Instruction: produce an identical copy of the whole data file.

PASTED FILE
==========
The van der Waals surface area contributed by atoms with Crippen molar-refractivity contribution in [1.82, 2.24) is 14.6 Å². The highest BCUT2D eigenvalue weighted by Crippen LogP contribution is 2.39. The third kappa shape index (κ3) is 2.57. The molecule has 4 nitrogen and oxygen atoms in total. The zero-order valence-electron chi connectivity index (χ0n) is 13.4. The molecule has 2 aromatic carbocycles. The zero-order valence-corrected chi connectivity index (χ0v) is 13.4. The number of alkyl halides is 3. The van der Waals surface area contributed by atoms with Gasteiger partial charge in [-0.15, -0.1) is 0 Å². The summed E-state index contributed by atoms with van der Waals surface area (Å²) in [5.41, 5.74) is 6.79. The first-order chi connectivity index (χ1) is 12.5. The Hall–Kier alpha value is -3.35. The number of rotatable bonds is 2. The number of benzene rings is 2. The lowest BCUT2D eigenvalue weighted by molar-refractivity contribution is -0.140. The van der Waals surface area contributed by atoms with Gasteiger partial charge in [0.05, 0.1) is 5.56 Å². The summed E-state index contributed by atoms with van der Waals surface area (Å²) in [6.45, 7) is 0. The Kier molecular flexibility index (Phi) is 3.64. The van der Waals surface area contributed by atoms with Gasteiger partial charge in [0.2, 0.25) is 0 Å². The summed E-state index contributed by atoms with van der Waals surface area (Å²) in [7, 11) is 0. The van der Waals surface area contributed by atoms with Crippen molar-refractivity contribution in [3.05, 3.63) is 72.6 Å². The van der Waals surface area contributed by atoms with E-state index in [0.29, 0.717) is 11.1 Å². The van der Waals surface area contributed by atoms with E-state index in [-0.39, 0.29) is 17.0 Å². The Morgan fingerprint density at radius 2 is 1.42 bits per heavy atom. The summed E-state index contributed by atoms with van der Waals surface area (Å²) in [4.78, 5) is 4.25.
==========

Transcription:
The van der Waals surface area contributed by atoms with Crippen molar-refractivity contribution in [1.82, 2.24) is 14.6 Å². The highest BCUT2D eigenvalue weighted by Crippen LogP contribution is 2.39. The third kappa shape index (κ3) is 2.57. The molecule has 4 nitrogen and oxygen atoms in total. The zero-order valence-electron chi connectivity index (χ0n) is 13.4. The molecule has 2 aromatic carbocycles. The zero-order valence-corrected chi connectivity index (χ0v) is 13.4. The number of alkyl halides is 3. The van der Waals surface area contributed by atoms with Gasteiger partial charge in [-0.15, -0.1) is 0 Å². The summed E-state index contributed by atoms with van der Waals surface area (Å²) in [5.41, 5.74) is 6.79. The first-order chi connectivity index (χ1) is 12.5. The Hall–Kier alpha value is -3.35. The number of rotatable bonds is 2. The number of benzene rings is 2. The lowest BCUT2D eigenvalue weighted by molar-refractivity contribution is -0.140. The van der Waals surface area contributed by atoms with Gasteiger partial charge in [0.05, 0.1) is 5.56 Å². The summed E-state index contributed by atoms with van der Waals surface area (Å²) in [6.45, 7) is 0. The Kier molecular flexibility index (Phi) is 3.64. The van der Waals surface area contributed by atoms with Gasteiger partial charge in [0.2, 0.25) is 0 Å². The summed E-state index contributed by atoms with van der Waals surface area (Å²) in [7, 11) is 0. The van der Waals surface area contributed by atoms with Crippen molar-refractivity contribution in [3.05, 3.63) is 72.6 Å². The van der Waals surface area contributed by atoms with E-state index in [0.29, 0.717) is 11.1 Å². The van der Waals surface area contributed by atoms with E-state index in [-0.39, 0.29) is 17.0 Å². The Morgan fingerprint density at radius 2 is 1.42 bits per heavy atom. The summed E-state index contributed by atoms with van der Waals surface area (Å²) in [4.78, 5) is 4.25.